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Local

That's more than 14,000 hours

Walnut Trails students read 860,000 minutes, come in first in state for second year in a row

Walnut Trails Elementary School won Best in State for the 2018 Scholastic Summer Reading Program. Librarian Mary Lou Romashko (center) congratulates the students who read the top amount of the summer. Lucy Stenzel (left) read 14,636 minutes and Gibson Urban read 14,392 minutes.
Walnut Trails Elementary School won Best in State for the 2018 Scholastic Summer Reading Program. Librarian Mary Lou Romashko (center) congratulates the students who read the top amount of the summer. Lucy Stenzel (left) read 14,636 minutes and Gibson Urban read 14,392 minutes.

MINOOKA – For the second year in a row, Walnut Trails Elementary School has won the Scholastic Best in State award for its summer reading program.

The school, within the Minooka Community Consolidated School District 201, blew away its previous total of number of minutes read from 280,000 minutes in 2017 to over 860,000 minutes in 2018.

“The kids were encouraged and they knew how it felt to win last year. I think they wanted to maintain their ranking and not want anyone else to surpass them,” principal Kathleen Cheshareck said.

The past six years, the school has taken part in the Scholastic Summer Reading Challenge, which runs from May to September. Students who wish to participate, log into a web site and log minutes read over the time period. The students competed with other schools in the state and with each other to win prizes.

Librarian May Lou Romashko said throughout the school year, she talked about the summer reading program in order to get the students excited. Over the summer, she sent out weekly emails to parents to remind them to sign up and encourage the children to read. Romashko said she even had parents contact her when they couldn’t get logged in when they were on vacation.

Throughout the program, the school offered the students incentives such as the first to read over 1,000 minutes received book fair prizes and 40 students met that challenge. Cheshareck said if they reached the 300,000 minute goal she would go on the roof, which had to be rescheduled due to rain, and the students knew there would be a myriad of prizes for top readers, as in the past.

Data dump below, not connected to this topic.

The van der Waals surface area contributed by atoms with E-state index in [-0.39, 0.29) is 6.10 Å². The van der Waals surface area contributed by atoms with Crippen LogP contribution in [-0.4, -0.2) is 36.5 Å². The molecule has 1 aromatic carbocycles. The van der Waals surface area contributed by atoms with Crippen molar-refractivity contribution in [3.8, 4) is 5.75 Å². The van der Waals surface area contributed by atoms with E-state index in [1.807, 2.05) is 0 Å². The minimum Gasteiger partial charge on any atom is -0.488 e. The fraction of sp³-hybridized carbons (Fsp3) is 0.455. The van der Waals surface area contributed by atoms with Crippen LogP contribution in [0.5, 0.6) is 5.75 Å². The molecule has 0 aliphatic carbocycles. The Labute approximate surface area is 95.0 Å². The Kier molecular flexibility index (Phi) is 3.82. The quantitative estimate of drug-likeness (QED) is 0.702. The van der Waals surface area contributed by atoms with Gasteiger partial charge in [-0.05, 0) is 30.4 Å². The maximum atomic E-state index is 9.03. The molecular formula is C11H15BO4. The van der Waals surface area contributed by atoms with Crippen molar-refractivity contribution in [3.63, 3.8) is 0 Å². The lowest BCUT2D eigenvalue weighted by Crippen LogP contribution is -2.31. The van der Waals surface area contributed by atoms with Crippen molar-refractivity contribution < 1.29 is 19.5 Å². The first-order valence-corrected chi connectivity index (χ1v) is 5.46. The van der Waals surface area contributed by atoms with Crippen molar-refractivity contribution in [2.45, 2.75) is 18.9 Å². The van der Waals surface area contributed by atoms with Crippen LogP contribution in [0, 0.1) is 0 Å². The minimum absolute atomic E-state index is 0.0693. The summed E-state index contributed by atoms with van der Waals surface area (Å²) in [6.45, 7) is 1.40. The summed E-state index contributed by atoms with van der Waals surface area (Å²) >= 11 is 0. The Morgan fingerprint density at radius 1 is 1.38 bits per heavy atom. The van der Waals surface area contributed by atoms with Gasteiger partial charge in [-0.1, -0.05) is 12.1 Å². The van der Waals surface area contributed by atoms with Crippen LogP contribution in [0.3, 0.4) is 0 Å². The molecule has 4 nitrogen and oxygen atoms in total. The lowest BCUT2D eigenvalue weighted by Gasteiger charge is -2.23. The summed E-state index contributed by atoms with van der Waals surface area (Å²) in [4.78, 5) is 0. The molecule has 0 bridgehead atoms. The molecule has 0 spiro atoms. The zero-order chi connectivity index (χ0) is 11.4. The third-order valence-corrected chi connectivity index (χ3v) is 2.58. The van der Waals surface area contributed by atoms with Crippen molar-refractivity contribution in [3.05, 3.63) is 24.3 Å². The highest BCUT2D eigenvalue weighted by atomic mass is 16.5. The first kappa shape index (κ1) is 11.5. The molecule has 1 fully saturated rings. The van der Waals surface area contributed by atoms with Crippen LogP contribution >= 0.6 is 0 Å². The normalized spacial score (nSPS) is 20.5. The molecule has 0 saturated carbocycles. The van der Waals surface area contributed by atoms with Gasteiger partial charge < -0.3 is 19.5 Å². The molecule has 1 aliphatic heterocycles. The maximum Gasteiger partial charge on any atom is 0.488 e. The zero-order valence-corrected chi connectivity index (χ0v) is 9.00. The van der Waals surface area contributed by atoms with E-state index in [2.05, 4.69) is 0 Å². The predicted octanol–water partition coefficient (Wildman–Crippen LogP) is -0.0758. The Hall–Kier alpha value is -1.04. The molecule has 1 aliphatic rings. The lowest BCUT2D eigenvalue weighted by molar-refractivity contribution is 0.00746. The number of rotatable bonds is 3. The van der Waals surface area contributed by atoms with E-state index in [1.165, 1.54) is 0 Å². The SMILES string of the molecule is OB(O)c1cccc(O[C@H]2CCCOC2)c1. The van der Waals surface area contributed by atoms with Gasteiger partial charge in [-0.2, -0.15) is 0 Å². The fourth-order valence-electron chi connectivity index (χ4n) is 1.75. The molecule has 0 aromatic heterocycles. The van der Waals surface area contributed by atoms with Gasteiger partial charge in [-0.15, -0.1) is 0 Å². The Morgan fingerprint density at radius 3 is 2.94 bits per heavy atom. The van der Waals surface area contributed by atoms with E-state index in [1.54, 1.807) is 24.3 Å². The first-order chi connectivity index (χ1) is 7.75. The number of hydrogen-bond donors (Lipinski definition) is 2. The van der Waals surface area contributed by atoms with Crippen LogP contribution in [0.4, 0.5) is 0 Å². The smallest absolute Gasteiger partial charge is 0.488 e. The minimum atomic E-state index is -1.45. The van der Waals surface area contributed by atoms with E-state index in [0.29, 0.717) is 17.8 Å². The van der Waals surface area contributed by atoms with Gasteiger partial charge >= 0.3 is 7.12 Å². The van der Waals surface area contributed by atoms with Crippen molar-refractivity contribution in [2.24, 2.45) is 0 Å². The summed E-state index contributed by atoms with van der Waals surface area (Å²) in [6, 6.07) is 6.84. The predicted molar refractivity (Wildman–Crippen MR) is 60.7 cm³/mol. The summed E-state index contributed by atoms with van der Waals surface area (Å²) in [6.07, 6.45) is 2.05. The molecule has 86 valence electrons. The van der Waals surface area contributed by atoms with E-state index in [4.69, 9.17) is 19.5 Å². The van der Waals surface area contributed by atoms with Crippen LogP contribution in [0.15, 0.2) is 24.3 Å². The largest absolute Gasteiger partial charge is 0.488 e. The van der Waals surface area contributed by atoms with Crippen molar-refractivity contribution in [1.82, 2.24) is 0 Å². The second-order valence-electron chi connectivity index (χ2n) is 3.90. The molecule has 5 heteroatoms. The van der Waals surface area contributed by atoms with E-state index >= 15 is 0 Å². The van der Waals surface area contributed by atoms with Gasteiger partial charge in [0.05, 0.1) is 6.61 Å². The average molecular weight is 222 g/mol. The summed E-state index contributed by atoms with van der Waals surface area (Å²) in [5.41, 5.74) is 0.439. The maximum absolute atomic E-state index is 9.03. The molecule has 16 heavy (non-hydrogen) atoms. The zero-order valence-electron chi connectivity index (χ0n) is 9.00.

“Reading helps with everything you do, it’s a part of everyday life,” Romashko said.

After the numbers were tallied by Scholastic and the school was informed of its first place status, an assembly was held on Oct. 5 for the student, staff and parents in order to announce the first place achievement and pass out the awards to the top readers.

On top of the 40 prizes given out earlier, 101 students received prizes awarded by the Parent Teacher Organization and the top two received a larger prize. Second grade student Lucy Stenzel won first place with 14,636 minutes and second place when to fourth grade student Gibson Urban with 14, 392 minutes. The students received a Kindle Fire, purchased by the school.

“I feel like I’m going to pass out, I had a good feeling I would win," Urban said after he won the Kindle Fire. "I started reading graphic novels, but then my mom said I had to read regular novels too. Some days I played with friends a lot and didn’t have time to read, and other days I read all day.”

Stenzel said her books of choice were “Magic Tree House” and “Puppy Place” and she said, “I’m happy and I’m excited that I won a Kindle Fire.”

Cheshareck said after she found out the school won and exceeded the minutes in such a large way, she was full of pride in her students.

“I’m proud of my students because they established a love of reading on their own over the summer. This will increase their reading skills and hopefully they become life long readers. Mrs. Romashko spent a lot of extra time and goes above and beyond,” Cheshareck said.

This school year will mark the last year Romashko will walk through the doors of the school as the librarian. She will retire from the district with 21 years of service, 16 as the librarian at Walnut Trails Elementary and Jones Elementary schools.

“I have mixed emotions. Part of me does not want to leave, I ‘m definitely going to miss it. I hope I made an impression on the kids and show them that they can reach a goal. Our original goal was 300,000 minutes and we logged over 860,000 minutes,” Romashko said. “My time here has been enjoyable; it’s something I’ll always cherish.”

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